The Art of the Authoress: My Writing Process
Whenever someone finds out that I’ve written and self-published six personal development books, I typically hear an “OMG!” Followed by, “How did you do that?” Aside from a heaping plate of divine inspiration, I can tell you that it takes a lot of hustle and even more heart to see a book to completion.
I often get asked questions about my writing process, so I thought I’d highlight some of my biggest tips for getting inspired when it comes to writing. I believe every woman has a book inside of her and a story to tell. It just takes the perfect storm of inspiration, confidence, and magic to bring it out of her.
Now that I have landed a book deal with Portfolio Books (an imprint of Penguin Random House), I feel even more inclined to share my writing process and tips with aspiring authors to show them that writing really can become a full-time career, and you can absolutely be a successful author. Portfolio has re-relased an updated version of my bestselling book Girl Code, and I’m working on a new book called Like She Owns The Place due out next summer. Exciting stuff!
My books are all about living your best life. They’re about things like vulnerability, self-worth, and self-expression. I write to inspire, but most importantly, to empower women to believe that they can live a life beyond their wildest dreams – and that they can do it all while preserving their inner-peace and expanding their happiness.
So, here we go! My writing process, in detail:
THE BIG IDEA. I write non-fiction. My ideas for my writing generally come from my own life experiences. I live my life with a “teaching lens;” a way of viewing every day and every situation as an opportunity to learn, and then tell a story around it. As a certified master life coach, this has become a way of life for me. I love inspiring my readers and clients to live their lives in the same fashion. I don’t believe in successes or failures, or good or bad days. I believe that every single thing we experience during our time here on this planet is meant to shape us into the woman we’re meant to be. And if we pay close attention, and do the work, we can evolve into our best selves, and live out our biggest and boldest fantasies. This is where my content comes from. This is how I get inspired.
THE WRITING PROCESS. Typically when an idea for a book hits me, I immediately begin scanning my mind for recent experiences that feel relevant to the concept. I also open my mind up to be aware of future circumstances that may apply as well. For example, maybe I’m writing about fear. I’ll think about times in my own life where I had to dig deep to battle my own fears or anxieties, or think back to a time where I helped another woman overcome hers. I will also give myself “assignments” to garner experience. Maybe I’ll step outside of my comfort zone and try a dance class or a new workout class, and then carefully observe how I felt during it. Did this challenge my fear of looking silly? Did this stretch me to do something I wouldn’t normally do? I will document how I felt before and after the experience. Again, viewing every situation with a teaching lens. My end goal is to tell a story, and to inspire.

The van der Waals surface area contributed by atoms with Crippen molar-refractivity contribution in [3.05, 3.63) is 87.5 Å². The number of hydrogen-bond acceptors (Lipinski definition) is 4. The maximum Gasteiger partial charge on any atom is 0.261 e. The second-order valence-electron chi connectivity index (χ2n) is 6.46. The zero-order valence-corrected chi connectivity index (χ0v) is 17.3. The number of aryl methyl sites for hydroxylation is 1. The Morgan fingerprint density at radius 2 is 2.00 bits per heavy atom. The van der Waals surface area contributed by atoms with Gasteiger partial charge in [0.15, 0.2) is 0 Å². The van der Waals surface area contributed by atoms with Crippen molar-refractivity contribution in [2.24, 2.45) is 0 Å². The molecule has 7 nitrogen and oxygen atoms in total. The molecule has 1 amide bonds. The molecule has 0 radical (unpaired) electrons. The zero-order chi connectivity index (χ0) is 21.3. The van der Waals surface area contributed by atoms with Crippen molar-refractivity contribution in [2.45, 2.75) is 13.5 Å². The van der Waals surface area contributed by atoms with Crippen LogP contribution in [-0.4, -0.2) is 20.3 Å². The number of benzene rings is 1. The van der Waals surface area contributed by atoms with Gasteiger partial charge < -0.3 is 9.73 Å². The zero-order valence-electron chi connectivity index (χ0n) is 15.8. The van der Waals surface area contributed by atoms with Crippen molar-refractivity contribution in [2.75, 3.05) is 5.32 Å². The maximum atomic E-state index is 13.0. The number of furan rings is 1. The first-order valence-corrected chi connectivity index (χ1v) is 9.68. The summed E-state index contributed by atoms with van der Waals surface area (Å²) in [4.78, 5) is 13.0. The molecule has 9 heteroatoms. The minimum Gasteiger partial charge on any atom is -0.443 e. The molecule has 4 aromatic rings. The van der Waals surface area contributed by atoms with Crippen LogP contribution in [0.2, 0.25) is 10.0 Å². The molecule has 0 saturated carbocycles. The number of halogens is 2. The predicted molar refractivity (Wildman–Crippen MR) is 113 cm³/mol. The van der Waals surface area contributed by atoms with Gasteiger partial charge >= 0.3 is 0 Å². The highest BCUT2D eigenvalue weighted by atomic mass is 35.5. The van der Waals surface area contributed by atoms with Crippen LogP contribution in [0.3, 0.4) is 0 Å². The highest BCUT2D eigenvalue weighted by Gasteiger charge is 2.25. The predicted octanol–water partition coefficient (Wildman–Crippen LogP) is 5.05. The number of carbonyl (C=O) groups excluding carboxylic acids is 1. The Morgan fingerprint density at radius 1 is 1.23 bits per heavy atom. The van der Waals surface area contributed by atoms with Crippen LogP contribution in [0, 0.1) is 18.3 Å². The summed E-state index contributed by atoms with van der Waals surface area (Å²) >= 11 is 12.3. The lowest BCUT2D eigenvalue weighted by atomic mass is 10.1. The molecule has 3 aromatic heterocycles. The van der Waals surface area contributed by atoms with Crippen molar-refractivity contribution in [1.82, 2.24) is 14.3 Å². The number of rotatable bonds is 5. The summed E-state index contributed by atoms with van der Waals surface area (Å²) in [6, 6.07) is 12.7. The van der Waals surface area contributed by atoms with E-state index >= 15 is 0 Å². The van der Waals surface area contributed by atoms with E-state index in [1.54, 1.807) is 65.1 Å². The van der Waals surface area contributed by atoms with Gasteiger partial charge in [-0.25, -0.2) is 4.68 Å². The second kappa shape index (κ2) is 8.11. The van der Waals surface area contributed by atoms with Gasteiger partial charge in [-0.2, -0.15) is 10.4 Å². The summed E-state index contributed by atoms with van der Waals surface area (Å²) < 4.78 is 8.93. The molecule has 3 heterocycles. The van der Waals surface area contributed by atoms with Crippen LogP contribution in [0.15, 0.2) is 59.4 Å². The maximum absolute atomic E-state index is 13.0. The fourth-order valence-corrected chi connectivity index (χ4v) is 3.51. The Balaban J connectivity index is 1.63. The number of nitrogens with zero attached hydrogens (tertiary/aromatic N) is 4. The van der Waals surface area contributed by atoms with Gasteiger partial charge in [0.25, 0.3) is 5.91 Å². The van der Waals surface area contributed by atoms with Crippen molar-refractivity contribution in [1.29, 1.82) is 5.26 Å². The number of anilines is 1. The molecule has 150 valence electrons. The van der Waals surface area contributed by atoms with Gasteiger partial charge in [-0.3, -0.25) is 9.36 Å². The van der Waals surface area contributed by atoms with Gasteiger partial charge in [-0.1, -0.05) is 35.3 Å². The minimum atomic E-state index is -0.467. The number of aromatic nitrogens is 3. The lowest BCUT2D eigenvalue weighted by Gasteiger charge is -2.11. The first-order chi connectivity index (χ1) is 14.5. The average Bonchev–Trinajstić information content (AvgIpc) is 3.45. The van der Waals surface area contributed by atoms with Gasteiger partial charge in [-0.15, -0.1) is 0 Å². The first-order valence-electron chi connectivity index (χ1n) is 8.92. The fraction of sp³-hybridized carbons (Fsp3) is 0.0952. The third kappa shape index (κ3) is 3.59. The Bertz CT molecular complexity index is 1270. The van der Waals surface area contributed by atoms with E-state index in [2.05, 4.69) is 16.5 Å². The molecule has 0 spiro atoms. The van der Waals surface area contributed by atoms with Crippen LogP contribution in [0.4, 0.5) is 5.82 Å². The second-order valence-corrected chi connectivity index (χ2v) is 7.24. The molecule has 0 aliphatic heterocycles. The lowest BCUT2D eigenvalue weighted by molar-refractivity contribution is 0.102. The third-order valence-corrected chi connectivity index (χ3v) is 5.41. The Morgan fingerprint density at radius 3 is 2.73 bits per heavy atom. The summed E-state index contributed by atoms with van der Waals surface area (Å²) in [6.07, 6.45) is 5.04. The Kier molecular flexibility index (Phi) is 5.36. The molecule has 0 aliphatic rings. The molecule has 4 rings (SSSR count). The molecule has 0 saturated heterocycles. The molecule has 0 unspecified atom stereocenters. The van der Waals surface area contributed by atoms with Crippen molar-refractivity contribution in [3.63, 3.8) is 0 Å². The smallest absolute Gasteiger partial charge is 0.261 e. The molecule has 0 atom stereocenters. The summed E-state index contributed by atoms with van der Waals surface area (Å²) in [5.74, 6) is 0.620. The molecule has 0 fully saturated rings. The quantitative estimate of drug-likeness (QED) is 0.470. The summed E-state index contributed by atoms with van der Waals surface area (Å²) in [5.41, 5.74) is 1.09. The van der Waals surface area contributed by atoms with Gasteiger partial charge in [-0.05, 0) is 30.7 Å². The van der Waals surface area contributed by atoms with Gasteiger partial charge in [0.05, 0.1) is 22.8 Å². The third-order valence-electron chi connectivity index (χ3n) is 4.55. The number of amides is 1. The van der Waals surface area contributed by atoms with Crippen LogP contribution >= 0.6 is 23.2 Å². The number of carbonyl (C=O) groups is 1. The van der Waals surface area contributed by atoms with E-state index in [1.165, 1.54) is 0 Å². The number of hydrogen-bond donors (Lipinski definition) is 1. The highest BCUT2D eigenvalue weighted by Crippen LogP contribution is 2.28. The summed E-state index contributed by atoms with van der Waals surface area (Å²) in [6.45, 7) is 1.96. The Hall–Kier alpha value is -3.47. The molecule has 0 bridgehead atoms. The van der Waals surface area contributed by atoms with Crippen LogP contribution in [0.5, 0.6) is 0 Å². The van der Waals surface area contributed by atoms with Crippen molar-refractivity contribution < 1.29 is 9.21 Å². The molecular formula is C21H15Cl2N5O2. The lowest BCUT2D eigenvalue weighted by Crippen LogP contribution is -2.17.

Once I have my content, I begin my outline. Think of an outline as the “bones” of your book. You’re basically choosing a theme for each chapter. If the idea of a chapter sounds incredibly daunting, think of each one as an expanded blog post. A rule of thumb: you’re going to want to get down around 3,000-5,000 words per chapter if you’re planning to write a standard non-fiction 40-60,000 word book. Of course, you can make your chapters shorter, or longer. But that is what I use to break it down for myself and it really helps.
I try to set a writing schedule and block out any other distractions. I usually put my phone in another room, and close out of all internet browsers. It’s so easy to get sidetracked by answering text messages or checking Facebook. Make sure your MS Word doc (that’s what I write in), or whatever writing app you’re using is the only thing open on your computer. Of course, sometimes I’ll keep a tab open if I need to research something or use a thesaurus, but I stay off social media while I’m writing.
MY WRITING DAY ESSENTIALS. I love writing at home in my apartment in New York City. There are a few things that are essential for me when getting set up to write. The first thing I do is queue up some moody music. I love artists like Stan Getz, so I’ll curate a Pandora station that fits that vibe. I have a few playlists like this one on Spotify that always get me in the zone. Incense is always burning and there are a million candles lit. My space needs to be clean, and clutter-free. I fire up my aromatherapy diffuser and diffuse eucalyptus oil, which invigorates and stimulates the brain. I text those closest to me to let them know that I won’t be answering my phone, so if they need me, now is the time before I dive into my words. When you treat your writing like a job, others will follow suit.
FINAL THOUGHTS. The most important tip I’ll leave you with is this: have fun! Writing is my absolute favorite thing to do. Giving yourself the space and time to be creative is a gift, so treat it as such. Take the pressure off, and do your personal best. Your work can only improve and get better as time goes on, but you’ve got to start somewhere. So start now!
For a more in-depth look at my self-publishing journey, that has now led me to a double book deal with Penguin Random House, check out episode 25 of my top-rated podcast, Style Your Mind, on iTunes. Listen here.
Find all my books here.